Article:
Well, no, I'm not sure I agree. In the expected life time of this
particular set of software that gets shipped out, the next generation of
100GB or better disk drives will be attached, and they'll likely eat all
of that many tags too, and usefully, considering the speed and bit
density of drives. For example, the current U160 Fujitsu drives will
take ~130 tags before sending back a QFULL.
On the other hand, we can also find a large class of existing devices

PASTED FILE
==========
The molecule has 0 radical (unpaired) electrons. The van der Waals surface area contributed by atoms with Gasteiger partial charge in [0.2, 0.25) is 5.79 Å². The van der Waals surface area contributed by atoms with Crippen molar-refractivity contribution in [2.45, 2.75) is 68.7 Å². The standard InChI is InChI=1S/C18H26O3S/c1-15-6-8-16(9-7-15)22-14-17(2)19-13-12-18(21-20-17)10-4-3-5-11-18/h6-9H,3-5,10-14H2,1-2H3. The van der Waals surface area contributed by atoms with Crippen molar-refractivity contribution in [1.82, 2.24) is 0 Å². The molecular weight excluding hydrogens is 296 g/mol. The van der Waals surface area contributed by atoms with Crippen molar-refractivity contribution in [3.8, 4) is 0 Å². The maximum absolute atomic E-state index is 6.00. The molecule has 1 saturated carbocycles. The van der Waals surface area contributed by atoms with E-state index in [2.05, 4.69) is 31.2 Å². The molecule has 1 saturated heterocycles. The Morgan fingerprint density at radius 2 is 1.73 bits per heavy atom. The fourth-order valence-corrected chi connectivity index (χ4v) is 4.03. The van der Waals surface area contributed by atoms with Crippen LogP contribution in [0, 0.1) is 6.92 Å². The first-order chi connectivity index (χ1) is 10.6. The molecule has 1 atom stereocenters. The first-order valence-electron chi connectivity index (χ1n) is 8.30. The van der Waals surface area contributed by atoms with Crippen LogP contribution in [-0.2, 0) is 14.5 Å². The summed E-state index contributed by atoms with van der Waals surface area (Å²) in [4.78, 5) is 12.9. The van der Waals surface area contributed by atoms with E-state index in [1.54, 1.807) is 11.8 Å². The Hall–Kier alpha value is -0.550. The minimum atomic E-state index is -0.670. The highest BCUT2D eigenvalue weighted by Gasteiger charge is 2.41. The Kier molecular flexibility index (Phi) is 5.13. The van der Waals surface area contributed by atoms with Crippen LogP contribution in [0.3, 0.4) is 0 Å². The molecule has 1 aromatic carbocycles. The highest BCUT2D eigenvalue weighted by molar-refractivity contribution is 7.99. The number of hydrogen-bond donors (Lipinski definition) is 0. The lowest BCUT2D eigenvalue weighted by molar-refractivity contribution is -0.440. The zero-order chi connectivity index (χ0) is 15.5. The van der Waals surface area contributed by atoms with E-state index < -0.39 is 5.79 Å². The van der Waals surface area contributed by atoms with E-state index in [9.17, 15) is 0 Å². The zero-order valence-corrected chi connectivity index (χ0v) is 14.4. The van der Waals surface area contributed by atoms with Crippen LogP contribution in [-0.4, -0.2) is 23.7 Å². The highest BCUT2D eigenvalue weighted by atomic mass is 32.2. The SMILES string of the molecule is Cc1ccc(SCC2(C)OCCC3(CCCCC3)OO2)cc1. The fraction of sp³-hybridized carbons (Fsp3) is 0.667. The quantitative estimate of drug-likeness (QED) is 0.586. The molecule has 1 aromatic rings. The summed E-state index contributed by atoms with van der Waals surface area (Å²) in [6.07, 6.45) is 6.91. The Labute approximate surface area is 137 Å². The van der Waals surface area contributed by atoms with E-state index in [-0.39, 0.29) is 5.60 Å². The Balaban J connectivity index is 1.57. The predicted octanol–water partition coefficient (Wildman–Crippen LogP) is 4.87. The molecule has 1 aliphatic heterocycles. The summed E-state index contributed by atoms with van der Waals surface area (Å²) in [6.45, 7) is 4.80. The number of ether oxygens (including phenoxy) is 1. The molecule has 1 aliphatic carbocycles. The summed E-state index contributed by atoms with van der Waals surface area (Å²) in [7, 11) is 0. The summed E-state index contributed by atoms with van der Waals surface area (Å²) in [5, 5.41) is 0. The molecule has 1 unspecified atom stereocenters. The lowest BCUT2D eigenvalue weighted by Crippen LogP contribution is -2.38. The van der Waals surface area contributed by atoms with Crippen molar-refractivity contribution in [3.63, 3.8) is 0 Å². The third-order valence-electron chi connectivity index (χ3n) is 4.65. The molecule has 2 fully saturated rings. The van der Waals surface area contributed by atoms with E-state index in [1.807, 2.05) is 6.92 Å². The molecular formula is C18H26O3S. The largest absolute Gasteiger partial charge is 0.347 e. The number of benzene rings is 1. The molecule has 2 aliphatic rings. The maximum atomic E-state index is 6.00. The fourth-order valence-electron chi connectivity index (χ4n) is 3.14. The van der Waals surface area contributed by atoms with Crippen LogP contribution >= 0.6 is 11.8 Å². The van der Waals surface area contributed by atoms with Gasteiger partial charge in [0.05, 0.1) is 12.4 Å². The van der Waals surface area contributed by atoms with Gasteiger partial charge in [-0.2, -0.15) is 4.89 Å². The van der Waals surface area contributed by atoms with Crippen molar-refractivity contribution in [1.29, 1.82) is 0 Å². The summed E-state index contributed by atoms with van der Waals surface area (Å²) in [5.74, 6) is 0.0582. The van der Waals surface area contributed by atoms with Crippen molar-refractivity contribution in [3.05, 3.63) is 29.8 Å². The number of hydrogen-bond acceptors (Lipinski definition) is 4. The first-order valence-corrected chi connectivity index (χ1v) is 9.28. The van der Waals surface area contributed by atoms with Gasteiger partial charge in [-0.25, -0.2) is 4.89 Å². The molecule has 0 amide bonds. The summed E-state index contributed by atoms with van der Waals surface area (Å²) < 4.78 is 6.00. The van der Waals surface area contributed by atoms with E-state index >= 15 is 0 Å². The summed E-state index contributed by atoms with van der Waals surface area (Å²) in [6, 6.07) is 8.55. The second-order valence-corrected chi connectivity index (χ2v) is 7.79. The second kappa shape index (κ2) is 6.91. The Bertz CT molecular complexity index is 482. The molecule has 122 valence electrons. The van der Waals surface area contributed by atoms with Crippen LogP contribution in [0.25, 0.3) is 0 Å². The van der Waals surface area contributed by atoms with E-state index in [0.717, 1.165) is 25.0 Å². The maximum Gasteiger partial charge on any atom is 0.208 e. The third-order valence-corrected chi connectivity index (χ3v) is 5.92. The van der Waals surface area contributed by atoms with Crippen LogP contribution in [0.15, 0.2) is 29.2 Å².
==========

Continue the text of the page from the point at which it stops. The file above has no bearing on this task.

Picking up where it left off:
and situations where anything over 4 tags is overload too.
With some perspective on this, I'd have to say that in the last 25 years
I've seen more errors on the side of 'too conservative' for limits
rather than the opposite.
That said, the only problem with allowing such generous limits is the
impact on the system, which allows you to saturate as it does. Getting
that fixed is more important than saying a driver writer's choice for
limits is 'over the top'.
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